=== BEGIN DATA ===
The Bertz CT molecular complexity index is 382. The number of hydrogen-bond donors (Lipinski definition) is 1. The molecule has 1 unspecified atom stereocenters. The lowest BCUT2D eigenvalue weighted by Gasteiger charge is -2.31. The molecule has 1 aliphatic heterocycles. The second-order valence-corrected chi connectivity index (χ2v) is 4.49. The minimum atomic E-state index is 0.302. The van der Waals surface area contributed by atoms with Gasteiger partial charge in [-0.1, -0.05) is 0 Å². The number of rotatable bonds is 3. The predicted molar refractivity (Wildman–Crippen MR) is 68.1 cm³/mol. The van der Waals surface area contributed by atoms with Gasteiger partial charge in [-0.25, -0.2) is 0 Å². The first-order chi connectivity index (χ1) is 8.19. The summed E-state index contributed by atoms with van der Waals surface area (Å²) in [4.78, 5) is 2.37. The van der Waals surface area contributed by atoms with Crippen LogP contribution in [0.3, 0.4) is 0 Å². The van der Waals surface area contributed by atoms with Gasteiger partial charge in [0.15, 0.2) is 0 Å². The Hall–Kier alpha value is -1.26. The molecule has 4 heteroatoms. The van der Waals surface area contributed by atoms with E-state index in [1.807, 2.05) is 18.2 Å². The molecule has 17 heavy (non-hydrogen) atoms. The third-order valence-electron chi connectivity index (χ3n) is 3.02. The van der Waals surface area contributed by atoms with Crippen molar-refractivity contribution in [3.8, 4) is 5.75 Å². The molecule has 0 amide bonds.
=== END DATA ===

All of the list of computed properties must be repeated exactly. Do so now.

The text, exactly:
The Bertz CT molecular complexity index is 382. The number of hydrogen-bond donors (Lipinski definition) is 1. The molecule has 1 unspecified atom stereocenters. The lowest BCUT2D eigenvalue weighted by Gasteiger charge is -2.31. The molecule has 1 aliphatic heterocycles. The second-order valence-corrected chi connectivity index (χ2v) is 4.49. The minimum atomic E-state index is 0.302. The van der Waals surface area contributed by atoms with Gasteiger partial charge in [-0.1, -0.05) is 0 Å². The number of rotatable bonds is 3. The predicted molar refractivity (Wildman–Crippen MR) is 68.1 cm³/mol. The van der Waals surface area contributed by atoms with Gasteiger partial charge in [-0.25, -0.2) is 0 Å². The first-order chi connectivity index (χ1) is 8.19. The summed E-state index contributed by atoms with van der Waals surface area (Å²) in [4.78, 5) is 2.37. The van der Waals surface area contributed by atoms with Crippen LogP contribution in [0.3, 0.4) is 0 Å². The van der Waals surface area contributed by atoms with Gasteiger partial charge in [0.15, 0.2) is 0 Å². The Hall–Kier alpha value is -1.26. The molecule has 4 heteroatoms. The van der Waals surface area contributed by atoms with E-state index in [1.807, 2.05) is 18.2 Å². The molecule has 17 heavy (non-hydrogen) atoms. The third-order valence-electron chi connectivity index (χ3n) is 3.02. The van der Waals surface area contributed by atoms with Crippen molar-refractivity contribution in [3.8, 4) is 5.75 Å². The molecule has 0 amide bonds.